Replication not working as expected with CBL and Couchbase Server

I have data in couchbase server. The data in this case is a list of products, the bucket name is products as well. On a mobile app (Xamarin) , a user on first launch gets all the documents in the products bucket and they are saved on couchbase lite on a products database. This works perfectly fine but when I create totally different data - a user profile to be stored on the device, something weird happens. The user data is stored but also on couchbase server all the documents in the products bucket now have all the data that is the user data. My questions are the following:

  • How do I stop the user data from replicating on Couchbase server? Especially to all the other documents. Is this because the only replicator set up points to the products bucket?
  • I have set push.continuous to be false but the user info still gets synced to Couchbase, does this have no effect on the data getting replicated both directions?
  • If I need to replicate the user data from Couchbase Lite to Couchbase server, do I create a new bucket for this and do I create new replicator objects with different URLS?

For reference, here is my sync gateway code…I am not sure if the issue is at this point.

	"log": [
	"adminInterface": "",
	"interface": "",
	"databases": {
		"products": {
			"server": "",
			"bucket": "products",
            "import_docs": "continuous",
            "username": "my-user",
            "password": "my-password",
            "enable_shared_bucket_access": true,

Which version of Couchbase Lite are you using ? You can filter by documentIds or set up push filters on replicator which determines what gets pushed up to server. It looks like you have already posted this question here which was responded to

Push mode of continuous does not impact what gets synced. It determines if replication happens continuously (i.e. any time changes happen on either end subject to network connectivity ) or if it is one shot (syncs the changes and closes the replicator)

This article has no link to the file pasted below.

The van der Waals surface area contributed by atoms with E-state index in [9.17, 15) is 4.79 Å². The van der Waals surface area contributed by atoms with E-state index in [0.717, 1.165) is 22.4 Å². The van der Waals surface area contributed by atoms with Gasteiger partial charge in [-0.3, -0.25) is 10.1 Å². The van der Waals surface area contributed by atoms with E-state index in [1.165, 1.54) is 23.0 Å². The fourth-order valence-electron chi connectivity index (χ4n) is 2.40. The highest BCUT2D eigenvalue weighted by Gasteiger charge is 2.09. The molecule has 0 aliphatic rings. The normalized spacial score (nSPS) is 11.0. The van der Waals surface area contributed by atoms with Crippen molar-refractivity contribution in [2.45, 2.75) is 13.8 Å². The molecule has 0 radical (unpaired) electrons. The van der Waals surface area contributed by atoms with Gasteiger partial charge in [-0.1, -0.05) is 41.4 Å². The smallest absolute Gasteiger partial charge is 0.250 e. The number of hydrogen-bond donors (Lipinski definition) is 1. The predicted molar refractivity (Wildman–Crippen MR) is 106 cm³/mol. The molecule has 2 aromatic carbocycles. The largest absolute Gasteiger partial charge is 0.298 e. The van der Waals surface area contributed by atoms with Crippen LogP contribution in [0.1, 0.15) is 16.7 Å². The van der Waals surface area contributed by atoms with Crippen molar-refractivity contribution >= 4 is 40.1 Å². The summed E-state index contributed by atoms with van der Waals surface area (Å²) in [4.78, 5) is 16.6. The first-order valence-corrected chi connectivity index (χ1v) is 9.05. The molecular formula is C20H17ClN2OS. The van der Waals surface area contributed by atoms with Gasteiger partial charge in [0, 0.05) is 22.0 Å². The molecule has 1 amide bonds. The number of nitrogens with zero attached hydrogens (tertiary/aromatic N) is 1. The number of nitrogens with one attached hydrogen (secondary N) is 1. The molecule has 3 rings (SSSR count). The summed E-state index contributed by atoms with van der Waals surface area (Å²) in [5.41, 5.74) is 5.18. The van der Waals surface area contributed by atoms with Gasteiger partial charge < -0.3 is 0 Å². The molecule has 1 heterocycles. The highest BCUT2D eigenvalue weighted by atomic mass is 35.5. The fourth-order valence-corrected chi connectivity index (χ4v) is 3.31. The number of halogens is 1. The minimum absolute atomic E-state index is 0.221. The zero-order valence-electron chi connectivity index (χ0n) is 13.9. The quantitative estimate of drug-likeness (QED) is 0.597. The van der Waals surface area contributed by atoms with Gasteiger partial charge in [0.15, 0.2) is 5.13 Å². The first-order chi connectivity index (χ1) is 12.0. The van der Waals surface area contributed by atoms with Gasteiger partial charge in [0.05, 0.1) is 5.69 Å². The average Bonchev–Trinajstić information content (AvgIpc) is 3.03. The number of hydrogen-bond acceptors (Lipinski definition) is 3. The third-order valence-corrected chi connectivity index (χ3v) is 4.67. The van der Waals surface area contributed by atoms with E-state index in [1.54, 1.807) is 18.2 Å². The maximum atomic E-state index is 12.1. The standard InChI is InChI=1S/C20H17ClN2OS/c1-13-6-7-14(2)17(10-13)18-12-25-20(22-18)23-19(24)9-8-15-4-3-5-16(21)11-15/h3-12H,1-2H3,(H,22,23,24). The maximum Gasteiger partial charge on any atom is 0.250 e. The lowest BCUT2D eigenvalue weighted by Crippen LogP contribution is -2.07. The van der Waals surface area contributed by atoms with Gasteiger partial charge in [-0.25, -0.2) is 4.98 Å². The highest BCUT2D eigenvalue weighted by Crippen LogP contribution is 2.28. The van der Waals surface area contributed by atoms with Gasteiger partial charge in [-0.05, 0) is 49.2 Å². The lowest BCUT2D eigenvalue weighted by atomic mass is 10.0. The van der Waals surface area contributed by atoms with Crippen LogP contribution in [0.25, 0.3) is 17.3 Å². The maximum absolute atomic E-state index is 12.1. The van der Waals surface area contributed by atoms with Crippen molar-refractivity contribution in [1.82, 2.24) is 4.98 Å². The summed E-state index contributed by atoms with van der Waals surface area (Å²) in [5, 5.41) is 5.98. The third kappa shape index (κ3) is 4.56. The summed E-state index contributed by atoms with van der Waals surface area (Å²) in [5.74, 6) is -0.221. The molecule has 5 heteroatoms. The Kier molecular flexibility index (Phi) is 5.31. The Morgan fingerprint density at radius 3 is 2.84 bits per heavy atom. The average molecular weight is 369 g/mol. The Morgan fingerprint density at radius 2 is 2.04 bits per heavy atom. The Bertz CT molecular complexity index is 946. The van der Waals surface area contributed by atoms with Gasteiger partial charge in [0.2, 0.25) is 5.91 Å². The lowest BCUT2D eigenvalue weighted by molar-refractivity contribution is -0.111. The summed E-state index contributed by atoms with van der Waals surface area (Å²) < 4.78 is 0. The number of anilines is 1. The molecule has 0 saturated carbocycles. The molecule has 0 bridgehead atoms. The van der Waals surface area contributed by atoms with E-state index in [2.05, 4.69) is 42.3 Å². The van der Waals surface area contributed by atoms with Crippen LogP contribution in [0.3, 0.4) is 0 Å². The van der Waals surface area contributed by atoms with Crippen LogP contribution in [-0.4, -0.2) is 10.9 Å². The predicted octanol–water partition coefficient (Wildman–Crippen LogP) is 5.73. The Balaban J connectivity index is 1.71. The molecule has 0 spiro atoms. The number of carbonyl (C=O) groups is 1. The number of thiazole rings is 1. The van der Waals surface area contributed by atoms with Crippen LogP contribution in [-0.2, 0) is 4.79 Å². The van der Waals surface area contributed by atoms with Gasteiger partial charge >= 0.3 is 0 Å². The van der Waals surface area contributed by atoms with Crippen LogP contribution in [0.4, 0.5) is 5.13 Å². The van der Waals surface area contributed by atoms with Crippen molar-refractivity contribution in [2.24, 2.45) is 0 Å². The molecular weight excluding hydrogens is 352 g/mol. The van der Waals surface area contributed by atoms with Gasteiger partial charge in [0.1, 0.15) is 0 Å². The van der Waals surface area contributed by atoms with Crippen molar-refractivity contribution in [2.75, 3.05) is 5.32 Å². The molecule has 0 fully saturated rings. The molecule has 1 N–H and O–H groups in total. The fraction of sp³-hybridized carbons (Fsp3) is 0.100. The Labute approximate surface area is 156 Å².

The direction of replication is determined using config.replicatorType (Push or Pull or PushAndPull)

You don’t have to do that. Unless you want the data synced up (pushed) from the clients to be stored in a bucket different from the rest of the server side documents.

Thank you @priya.rajagopal for the quick and detailed response…I actually wanted to use this as the more contextual question instead of the other one.

For clarification on this, I come from an SQL background and best practice would be to have different tables with each holding specific data for example a products table and a users table.
For Couchbase, what would be the rationale? Use one bucket per application and use a type (or any other property) to differentiate users and products for example?
What would be the implications performance wise and is there any limit for the number of documents per bucket?
The reason I ask this is that I have around 7 different sets of data which in SQL would be 7 different tables. In Couchbase, do I use one bucket for all?

Buckets are entirely independent and you can’t, for example, query across buckets.

Most cases where you’d use multiple tables in SQL are done using a property like type that can distinguish different types of documents.

Hi @jens
Yes I noticed buckets are independent of each other but if I did not need cross bucket queries would it be possible to run several buckets or I’d end up with a mess on the mobile app?

“bucket” is a Couchbase Server term — on client they’re called databases.